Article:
Role of Progesterone Receptor Membrane Component 1 (PGRMC1) in Breast Cancer

Specific cancer characteristics such as, EMT, chemotherapy resistance, motility, anchorage-dependent growth, vascular endothelial growth factor (VEGF)-induction and metastasis are all influenced by PGRMC1 [126]. Moreover, PGRMC1-KD enhanced sensitivity to the anti-cancer drug, doxorubicin [71]. Cell impermeable bovine serum albumin-fluorescein isothiocynate (BSA-FITC) conjugated P4 was used to demonstrate increased cell proliferation of MCF7 cells via non-classical signaling [127]. Following PGRMC1 overexpression in MCF7 and T47D cells, norethisterone (NET) treatment caused PGRMC1 phosphorylation which led to increased cell proliferation [128]. In PGRMC1 transfected T47D and MCF-xenotransplants, the combination of E2 and NET resulted in increased PGRMC1 expression [129]. Interestingly, PGRMC1 has been shown to bind and stabilize EGFR [17]. This is significant because EGFR overexpression has been observed in multiple tumor tissues and is associated with overall poor prognosis [130,131,132,133]. Activation of EGFR has been associated with increased proliferation, metastasis and angiogenesis [134]. Interaction between PGRMC1 and EGFR has been shown to promote tumor growth [17]. AG-205 (PGRMC1 inhibitor) treatment decreased both total and phosphorylated EGFR leading to a decrease in breast cancer cell proliferation [17,135,136,137]. PGRMC1 has been shown to be increased in breast cancer cell lines and breast tumor tissue, however the mechanism behind its role in breast cancers remains elusive.

7. Conclusions

Progesterone has the ability to bind to both nuclear and membrane receptors activating classical (Figure 2A) and non-classical (Figure 2B) downstream signaling pathways to promote cell proliferation and tumor growth. Historically, the PR has merely been considered a molecular marker for functional ER activity. However, most patients who present ER+ also present PR+, a combination of anti-E2 plus anti-progestogen treatment may allow for better clinical outcomes, especially for patients presenting with ER+ anti-E2 resistant tumors. PGRMC1 has the potential to be a viable biomarker for clinical diagnosis of breast cancers. PGRMC1 has been associated with strong membrane expression in human breast tumor tissue [138]. Immunostaining can be utilized to differentiate between nuclear and membrane staining of PR and PGRMC1 respectively and assigning intensity scores could better distinguish PR and PGRMC1 expression in breast cancer tumors [139]. Furthermore, artificial intelligence along with machine learning software such as Nuquantus, that can be trained for accurate and rapid classification of cell subtype nuclei after studying and identifying patterns of tissue architecture could be trained to specifically identify and distinguish between nuclear and membrane staining [140]. Immunohistochemistry, immunofluorescence along with machine learning and staining intensity software could be used to identify PGRMC1 in human breast cancer tissues. In conclusion, progesterone-associated membrane receptors are widely expressed in breast cancer cell lines and tumor tissue and can facilitate the growth of breast cancer cells in vitro and tumor formation in vivo and should be considered viable therapeutic targets and biomarkers for breast cancers.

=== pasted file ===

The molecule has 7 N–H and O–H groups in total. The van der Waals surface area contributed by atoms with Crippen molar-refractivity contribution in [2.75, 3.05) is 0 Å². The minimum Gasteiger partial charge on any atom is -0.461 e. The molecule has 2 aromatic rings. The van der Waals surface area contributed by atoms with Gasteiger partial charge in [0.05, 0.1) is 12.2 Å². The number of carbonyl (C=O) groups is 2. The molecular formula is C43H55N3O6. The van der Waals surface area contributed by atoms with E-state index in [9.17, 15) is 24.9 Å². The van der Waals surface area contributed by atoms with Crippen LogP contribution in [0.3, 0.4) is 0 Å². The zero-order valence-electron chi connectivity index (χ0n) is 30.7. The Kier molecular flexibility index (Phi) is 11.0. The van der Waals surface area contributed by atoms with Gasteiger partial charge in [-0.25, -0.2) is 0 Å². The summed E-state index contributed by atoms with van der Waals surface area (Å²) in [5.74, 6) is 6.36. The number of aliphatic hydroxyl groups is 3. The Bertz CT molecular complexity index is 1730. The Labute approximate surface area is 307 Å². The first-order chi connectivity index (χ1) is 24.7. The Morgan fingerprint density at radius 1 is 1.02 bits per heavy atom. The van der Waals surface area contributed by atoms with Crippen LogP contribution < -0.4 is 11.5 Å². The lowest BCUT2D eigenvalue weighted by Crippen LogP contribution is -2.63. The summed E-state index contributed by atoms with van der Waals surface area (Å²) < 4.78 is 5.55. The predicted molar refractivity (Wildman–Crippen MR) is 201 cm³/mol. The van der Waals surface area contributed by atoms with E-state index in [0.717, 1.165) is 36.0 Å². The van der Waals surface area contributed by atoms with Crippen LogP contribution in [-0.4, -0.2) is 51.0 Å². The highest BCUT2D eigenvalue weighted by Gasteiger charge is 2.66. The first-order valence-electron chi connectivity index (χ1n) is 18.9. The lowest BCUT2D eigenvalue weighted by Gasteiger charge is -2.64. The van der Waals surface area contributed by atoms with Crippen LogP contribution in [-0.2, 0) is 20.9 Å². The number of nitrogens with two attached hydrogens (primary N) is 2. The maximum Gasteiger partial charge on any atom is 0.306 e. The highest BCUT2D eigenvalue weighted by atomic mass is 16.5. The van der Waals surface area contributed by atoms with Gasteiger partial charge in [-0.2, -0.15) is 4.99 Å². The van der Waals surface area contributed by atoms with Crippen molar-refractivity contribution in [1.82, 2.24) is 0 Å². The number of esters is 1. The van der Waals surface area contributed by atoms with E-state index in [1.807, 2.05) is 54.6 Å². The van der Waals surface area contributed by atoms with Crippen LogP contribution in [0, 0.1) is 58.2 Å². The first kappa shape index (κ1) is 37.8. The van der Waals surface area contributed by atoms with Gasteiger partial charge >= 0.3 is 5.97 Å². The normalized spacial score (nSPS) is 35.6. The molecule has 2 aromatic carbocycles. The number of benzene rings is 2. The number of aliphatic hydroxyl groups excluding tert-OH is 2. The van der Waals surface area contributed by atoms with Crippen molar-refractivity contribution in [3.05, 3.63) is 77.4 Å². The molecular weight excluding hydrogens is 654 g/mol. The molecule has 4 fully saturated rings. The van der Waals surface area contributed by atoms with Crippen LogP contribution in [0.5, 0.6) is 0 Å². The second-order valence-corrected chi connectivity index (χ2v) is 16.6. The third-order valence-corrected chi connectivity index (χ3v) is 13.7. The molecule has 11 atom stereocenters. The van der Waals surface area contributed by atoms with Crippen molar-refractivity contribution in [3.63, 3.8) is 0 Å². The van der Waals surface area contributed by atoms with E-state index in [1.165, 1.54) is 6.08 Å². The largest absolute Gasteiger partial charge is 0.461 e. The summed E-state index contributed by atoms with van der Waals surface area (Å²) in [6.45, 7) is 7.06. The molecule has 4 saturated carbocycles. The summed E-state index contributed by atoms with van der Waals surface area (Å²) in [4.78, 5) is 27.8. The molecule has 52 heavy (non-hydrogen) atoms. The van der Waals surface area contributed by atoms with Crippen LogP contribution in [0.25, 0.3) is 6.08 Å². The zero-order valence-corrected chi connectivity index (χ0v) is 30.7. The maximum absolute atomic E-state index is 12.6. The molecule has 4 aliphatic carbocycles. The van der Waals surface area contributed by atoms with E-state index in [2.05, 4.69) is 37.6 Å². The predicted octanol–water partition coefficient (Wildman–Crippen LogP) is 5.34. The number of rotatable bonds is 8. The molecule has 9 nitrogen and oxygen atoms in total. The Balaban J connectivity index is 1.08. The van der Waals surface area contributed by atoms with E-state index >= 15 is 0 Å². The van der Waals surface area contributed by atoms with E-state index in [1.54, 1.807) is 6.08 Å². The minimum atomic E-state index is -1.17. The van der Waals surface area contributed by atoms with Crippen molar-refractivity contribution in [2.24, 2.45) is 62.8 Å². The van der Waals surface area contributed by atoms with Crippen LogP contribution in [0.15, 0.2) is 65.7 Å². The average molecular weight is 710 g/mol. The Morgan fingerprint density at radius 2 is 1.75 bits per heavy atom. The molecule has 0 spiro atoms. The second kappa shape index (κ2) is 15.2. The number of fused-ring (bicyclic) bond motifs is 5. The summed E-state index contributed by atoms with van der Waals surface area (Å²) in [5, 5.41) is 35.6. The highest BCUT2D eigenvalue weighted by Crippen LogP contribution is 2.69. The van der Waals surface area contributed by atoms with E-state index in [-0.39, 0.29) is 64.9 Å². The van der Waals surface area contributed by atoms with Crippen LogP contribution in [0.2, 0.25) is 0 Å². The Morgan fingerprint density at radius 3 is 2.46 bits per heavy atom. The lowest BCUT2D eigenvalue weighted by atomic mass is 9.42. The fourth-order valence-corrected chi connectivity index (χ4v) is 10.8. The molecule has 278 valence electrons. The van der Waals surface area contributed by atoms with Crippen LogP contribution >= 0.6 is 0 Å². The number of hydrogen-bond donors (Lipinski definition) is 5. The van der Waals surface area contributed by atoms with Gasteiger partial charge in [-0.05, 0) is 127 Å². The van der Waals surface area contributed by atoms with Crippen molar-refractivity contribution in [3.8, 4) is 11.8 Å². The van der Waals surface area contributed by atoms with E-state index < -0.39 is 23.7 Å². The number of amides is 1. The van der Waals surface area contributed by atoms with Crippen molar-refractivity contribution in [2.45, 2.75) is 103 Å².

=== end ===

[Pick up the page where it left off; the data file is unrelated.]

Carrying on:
Author Contributions

Conceptualization, D.A.P. and R.L.; writing-review and editing, D.A.P., R.S. and R.L.; resources, R.L.; supervision, R.L.; project administration, R.L. All authors have read and agreed to the published version of the manuscript.


This review received no external funding.


We would like to thank the Texas Tech University Health Sciences Center at El Paso for supporting this project.

Conflicts of Interest

The authors declare no conflict of interest.


EREstrogen receptor
PRProgesterone receptor
TNBCTriple negative breast cancer
WHIWomen’s health initiative
HRTHormone replacement therapy
HER2Human epidermal growth factor receptor 2
MPAMedroxyprogesterone acetate
RANKLReceptor activator of nuclear factor kappa-B ligand
RANKReceptor activator of nuclear factor kappa-B
CCND1Cyclin D1
HREHormone response element
PREProgesterone response element
EGFREpidermal growth factor receptor
MAPKMitogen activated protein kinase
STATSignal transducer and activator of transcription
mPRMembrane progesterone receptor
GPCRG protein coupled receptor
PAQRProgestin and adipoQ receptor
MAPRMembrane associated progesterone receptor